28/11/2016
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Under the Microscope Extra: Not Human

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See the January 2017 issue of Writing Magazine for James McCreet's full critique of this extract, from Not Human by Amanda Steel.

ORIGINAL
Grace lay on the basement floor, trying to slow her breathing, before Luke finished locking up for the night, so that he would think she was asleep. It seemed like overkill, since they might just be in the most secure place in Wolverhampton, possibly even in whole of the UK, barring any secure government facilities. Luke had become the king of overkill though, ever since the two of them had locked themselves away in the house, which had previously belonged to someone Grace knew. She had killed him, but it hadn't been him. He had turned and wasn't human anymore. That's how Grace had to think, to deal with everything she had to do to survive. That was three months ago. Grace was starting to get claustrophobic, even during the day when she and Luke spent time upstairs in the rest of the house.
'Grace,' Luke whispered warily.
Grace's eyes remained shut, but Luke whispered her name again, knowing she was awake.
'What?' Grace snapped.
'I just miss you,' he responded sadly, before taking his sleeping bag to the other side of the basement.
'I miss you too,' Grace whispered low enough for him not to make out what she said.
Ever since Mark bled to death in a stolen car, Grace was torn between blaming herself for not taking him straight to a hospital, or laying the blame on Luke. Surely as a doctor, he must have known how serious Mark's injuries were. Even so, he didn't speak up until it was too late.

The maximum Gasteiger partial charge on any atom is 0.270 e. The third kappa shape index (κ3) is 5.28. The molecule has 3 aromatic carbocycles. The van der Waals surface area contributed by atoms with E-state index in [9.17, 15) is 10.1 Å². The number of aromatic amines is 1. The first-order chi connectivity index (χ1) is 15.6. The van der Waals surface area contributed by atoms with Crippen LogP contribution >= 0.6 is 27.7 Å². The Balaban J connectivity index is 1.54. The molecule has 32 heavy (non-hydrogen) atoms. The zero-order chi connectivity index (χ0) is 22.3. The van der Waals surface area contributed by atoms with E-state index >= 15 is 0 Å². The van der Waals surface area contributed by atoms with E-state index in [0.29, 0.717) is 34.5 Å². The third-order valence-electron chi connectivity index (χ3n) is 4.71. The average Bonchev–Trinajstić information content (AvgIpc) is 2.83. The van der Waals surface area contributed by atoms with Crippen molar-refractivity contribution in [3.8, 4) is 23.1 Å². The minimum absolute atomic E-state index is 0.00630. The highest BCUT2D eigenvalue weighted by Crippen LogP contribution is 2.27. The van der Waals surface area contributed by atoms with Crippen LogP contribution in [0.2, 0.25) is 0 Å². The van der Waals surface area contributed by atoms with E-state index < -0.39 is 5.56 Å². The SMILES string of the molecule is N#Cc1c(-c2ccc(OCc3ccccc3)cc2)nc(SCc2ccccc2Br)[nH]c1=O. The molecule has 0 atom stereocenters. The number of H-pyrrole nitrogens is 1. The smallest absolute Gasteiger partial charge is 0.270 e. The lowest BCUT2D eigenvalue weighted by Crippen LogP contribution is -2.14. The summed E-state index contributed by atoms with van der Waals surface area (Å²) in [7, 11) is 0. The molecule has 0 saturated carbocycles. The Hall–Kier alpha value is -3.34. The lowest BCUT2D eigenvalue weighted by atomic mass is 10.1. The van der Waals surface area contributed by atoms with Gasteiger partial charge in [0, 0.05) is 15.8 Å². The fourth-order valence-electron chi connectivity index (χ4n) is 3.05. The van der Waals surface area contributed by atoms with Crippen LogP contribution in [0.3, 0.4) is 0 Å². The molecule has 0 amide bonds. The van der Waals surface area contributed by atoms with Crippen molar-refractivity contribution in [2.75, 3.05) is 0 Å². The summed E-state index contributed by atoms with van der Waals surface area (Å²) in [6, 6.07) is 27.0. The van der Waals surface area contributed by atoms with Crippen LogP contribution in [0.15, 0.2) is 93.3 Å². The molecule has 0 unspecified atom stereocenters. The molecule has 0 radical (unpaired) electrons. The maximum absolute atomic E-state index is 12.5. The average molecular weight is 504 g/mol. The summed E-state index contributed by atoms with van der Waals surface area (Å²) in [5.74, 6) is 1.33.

'Did you say something?' Luke asked.
Grace shook her head, but Luke couldn't see her in the dark, from where he stood.
'Luke,' Grace said.
'Yes,' he replied cautiously, hoping that this wouldn't turn into another argument. He wasn't even sure what all the arguments were about.

 

McCREDITED VERSION
Grace lay on the basement floor as Luke finished locking up for the night. She tried to slow her breathing so he’d think she was asleep.
It seemed like overkill, especially since they might just be in the most secure place in Wolverhampton. Possibly in the entire UK. Luke had become the king of overkill since the two of them had locked themselves in the house. It had previously belonged to someone Grace knew – someone she’d killed. Although she hadn’t really – he’d turned and wasn't human anymore. That's how she had to think, to deal with everything. To survive. That was three months ago.
She was starting to get claustrophobic, even during the day when she and Luke spent time upstairs.
‘Grace . . .?’ said Luke.
She kept her eyes closed, her breathing slow.
‘Grace?’
‘What!’
‘I . . . I just miss you.’ He took his sleeping bag to the other side of the basement.
‘I miss you, too,’ she said, almost inaudibly.
Ever since Mark had bled to death in a stolen car, she’d been torn between blaming herself for not taking him straight to a hospital, or blaming Luke for doing too little. He’d known how serious Mark's injuries were. He had to – he was a doctor! Even so, Luke hadn’t spoken up until it was too late.
‘Did you say something?’ said Luke. ‘Grace? I thought I heard—’
She lay in the dark. ‘Luke . . .?’
‘Yes . . .?’

Read the full critique in the January 2017 issue of Writing Magazine.

Back to "How to write fiction" Category

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